Brady has won far more regular-season games (202) and postseason games (27) than any quarterback dead or alive, and his unmatched competitive drive is chiefly responsible for his unmatched record. How much Brady has elevated Belichick’s system and how much Belichick’s system has elevated Brady is a sports-bar argument that can’t be settled conclusively. “But that Patriots system did go 11-5 with Matt Cassel when Brady was out in 2008,” one league executive said of the quarterback with the 36-45 overall record. “And I think Green Bay is 3-13 without Aaron Rodgers.”
Meanwhile, a second league executive questioned how Rodgers would coexist with Belichick and his unforgiving style of coaching. Until their relationship finally and temporarily unraveled last season, their 18th together, Brady and Belichick had maintained a near-perfect transactional partnership. Belichick treated his best player as if he needed to earn his scholarship every day in practice and in the film room, and Brady — hardened by five tough-love years under Lloyd Carr at Michigan — responded as if he would have it no other way. Rodgers is known to be a sensitive sort with an ego healthier than his left leg. Would he have matched Brady’s willingness to manage Belichick’s Belichick-ness while accepting below-market contracts for the benefit of the overlord’s greater good?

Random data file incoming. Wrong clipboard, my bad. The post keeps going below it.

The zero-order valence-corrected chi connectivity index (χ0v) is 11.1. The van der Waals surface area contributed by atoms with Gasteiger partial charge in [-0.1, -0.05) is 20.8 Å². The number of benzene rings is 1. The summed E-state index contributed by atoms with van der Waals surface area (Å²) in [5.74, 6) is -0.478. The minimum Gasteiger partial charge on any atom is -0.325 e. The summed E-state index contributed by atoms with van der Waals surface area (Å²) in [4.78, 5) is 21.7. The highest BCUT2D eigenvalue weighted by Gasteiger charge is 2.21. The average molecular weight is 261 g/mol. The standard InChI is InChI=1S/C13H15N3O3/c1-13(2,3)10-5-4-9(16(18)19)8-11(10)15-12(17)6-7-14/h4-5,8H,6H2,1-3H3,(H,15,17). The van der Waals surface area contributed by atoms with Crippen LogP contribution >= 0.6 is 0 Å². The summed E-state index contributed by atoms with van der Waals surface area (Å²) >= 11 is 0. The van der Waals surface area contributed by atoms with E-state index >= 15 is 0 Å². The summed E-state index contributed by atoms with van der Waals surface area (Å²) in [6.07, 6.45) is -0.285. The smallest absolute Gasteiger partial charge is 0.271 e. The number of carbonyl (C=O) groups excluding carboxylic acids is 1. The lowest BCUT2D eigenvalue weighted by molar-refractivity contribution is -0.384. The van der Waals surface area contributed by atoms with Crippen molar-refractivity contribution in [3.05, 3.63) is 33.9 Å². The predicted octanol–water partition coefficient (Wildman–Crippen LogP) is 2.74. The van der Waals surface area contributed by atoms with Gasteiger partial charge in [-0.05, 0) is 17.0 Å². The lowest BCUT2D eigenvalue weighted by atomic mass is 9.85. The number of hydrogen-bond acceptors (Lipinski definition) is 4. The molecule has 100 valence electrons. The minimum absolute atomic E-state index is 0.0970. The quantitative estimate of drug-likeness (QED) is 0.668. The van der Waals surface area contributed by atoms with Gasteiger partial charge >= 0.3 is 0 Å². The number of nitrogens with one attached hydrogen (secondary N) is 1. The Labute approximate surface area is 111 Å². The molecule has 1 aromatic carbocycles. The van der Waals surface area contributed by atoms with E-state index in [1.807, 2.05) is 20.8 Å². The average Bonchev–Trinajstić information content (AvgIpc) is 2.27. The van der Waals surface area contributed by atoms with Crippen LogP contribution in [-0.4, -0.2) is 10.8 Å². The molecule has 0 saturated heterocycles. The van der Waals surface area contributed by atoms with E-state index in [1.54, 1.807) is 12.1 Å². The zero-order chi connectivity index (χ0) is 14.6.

Rodgers has spent precious little time around the Patriots coach. Unlike Peyton Manning, he has never played for Belichick in the Pro Bowl. Rodgers merely mopped up for Favre in a blowout loss to New England in 2006, and he missed the scheduled 2010 meeting between the two teams while suffering from the lingering effects of a concussion. In their one and only head-to-head matchup, Rodgers defeated Belichick/Brady 26-21 at Lambeau Field in 2014. Brady won his fourth Super Bowl ring more than two months later — two weeks after Rodgers’ bid for No. 2 was foiled by Seattle.
That year, when asked about the similarities between his guy and Rodgers, Belichick deadpanned, “They both wear No. 12.” The truth is the quarterbacks have plenty more in common than that. They grew up 3½ hours apart in California and used real and imagined slights to fuel their inner fire to be great. Brady was once a backup quarterback on a winless high school freshman team and a seventh-stringer at Michigan who went through hell to get on the field. Rodgers used his rejection letter from Purdue as a constant reminder of those who found him unworthy of a full Big Ten ride.